“Reserve rules were honestly worse than when I was at the regionals. Having 2-hour call outs suck. And the fact even if you accept a trip for the next day, that you need to be in position for your RAP sucks for commuters. If you were able to acknowledge a trip with, let’s say, a 1700 report, it would be nice to commute in for that, not commute in one hour before the RAP begins. I also don’t understand why the Company will award all the Open Time flying to reserves instead of people bidding on it. I get not wanting to pay people to sit, but reserves are there for emergencies. If someone is willing to fly on their day off, they should be able to help out and fly so the reserve is there if something happens operationally.”
Among your Pilot peers, where does SWA fall in order of career choice among the other airlines?
“Average of 4th or 5th behind the legacies and cargo.”
“Below the Big Three.”
“I would say SWA is not a career airline for many of my peers leaving the military. If someone is really interested in SWA, it’s often because they live in a SWA base that is not also another airline’s base. I’d say many see SWA as a steppingstone or a safety net when leaving the Navy.”
“Honestly, and I hate to say this, but it’s lower than the Big Three. It would be close between Alaska and JetBlue, and higher than the ULCCs unless one lived in a ULCC base.”
“Honestly, not many of my friends want SWA. Living here in the southeast, they know how senior it is. And with the extremely long upgrade times and one airframe, it’s kind of looked at as a one-trick pony. There is so much opportunity at the other majors that my friends are doing whatever they can to get on with them.”
Did SWAs issuance of 1,221 WARN (furlough) notices to Pilots in the past affect your perception of job security at the Company?
“For a Company that prided itself on zero furloughs, I lost all respect. The “LUV” disappeared after my (WARN) notice (arrived).”
“Absolutely. I realized we saved money for the ‘war chest,’ but when it came down to it, I wouldn’t benefit from the cash on hand for (the good) times.”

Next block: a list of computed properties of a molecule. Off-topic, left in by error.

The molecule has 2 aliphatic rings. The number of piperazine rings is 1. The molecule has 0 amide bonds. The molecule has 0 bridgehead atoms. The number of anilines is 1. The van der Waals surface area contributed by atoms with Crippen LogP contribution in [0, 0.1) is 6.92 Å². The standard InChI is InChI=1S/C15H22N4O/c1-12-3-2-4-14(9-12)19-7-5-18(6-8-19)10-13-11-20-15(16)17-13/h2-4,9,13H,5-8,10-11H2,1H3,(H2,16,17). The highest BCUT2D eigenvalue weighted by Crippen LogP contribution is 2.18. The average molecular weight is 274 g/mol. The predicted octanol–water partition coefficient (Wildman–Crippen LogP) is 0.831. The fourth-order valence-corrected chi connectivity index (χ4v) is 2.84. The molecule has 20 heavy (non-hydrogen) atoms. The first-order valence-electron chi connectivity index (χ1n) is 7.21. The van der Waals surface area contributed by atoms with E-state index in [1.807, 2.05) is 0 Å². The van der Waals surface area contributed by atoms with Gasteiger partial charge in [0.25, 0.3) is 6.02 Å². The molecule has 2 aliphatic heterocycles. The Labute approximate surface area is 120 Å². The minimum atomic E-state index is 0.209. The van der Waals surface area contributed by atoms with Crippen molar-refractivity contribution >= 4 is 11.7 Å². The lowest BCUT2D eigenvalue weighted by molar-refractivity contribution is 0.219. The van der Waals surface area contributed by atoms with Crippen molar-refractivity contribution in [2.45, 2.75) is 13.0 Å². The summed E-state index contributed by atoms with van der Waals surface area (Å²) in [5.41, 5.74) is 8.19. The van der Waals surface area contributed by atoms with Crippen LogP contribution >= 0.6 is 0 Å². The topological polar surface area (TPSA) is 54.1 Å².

“Yes. One of the reasons SWA was my #1 choice was a lack of furloughs. WARN notices severely diminished my view of the Company.”
“100% that was always the ace in the hole for SWA. I was willing to trade the less pay/benefits for job security.”
“Completely and absolutely it did. All the speak of ‘Southwest never furloughs’ is total crap. The Company has proven they will do it and I fully believe they will do it again, sadly.”
Any regrets after leaving?
“Should have left six months sooner.”
“My family and I put a lot of time, effort, money, and sacrifice into making this work. Extremely disappointed things were not as advertised.”
“My biggest regret I would have to say is the culture and people I gave up. Not the made-up deck party G.O. culture, but the employees and interactions with them at work every day.”
“I don’t have any as of yet. I’ve made a lot of great friends since being here and will miss a lot of people.”
What can we do to improve the new Pilot experience?
“You need an industry-leading contract or people will look elsewhere.”
“All the ‘culture’ talk is gimmicky. The Pilot group is great and that’s the culture that needs to be talked about. Not the Company.”
If you were here for the Christmas meltdown, did it affect your decision to leave SWA?
“I had already decided to leave by the Christmas meltdown, but it made it easier to leave seeing it.”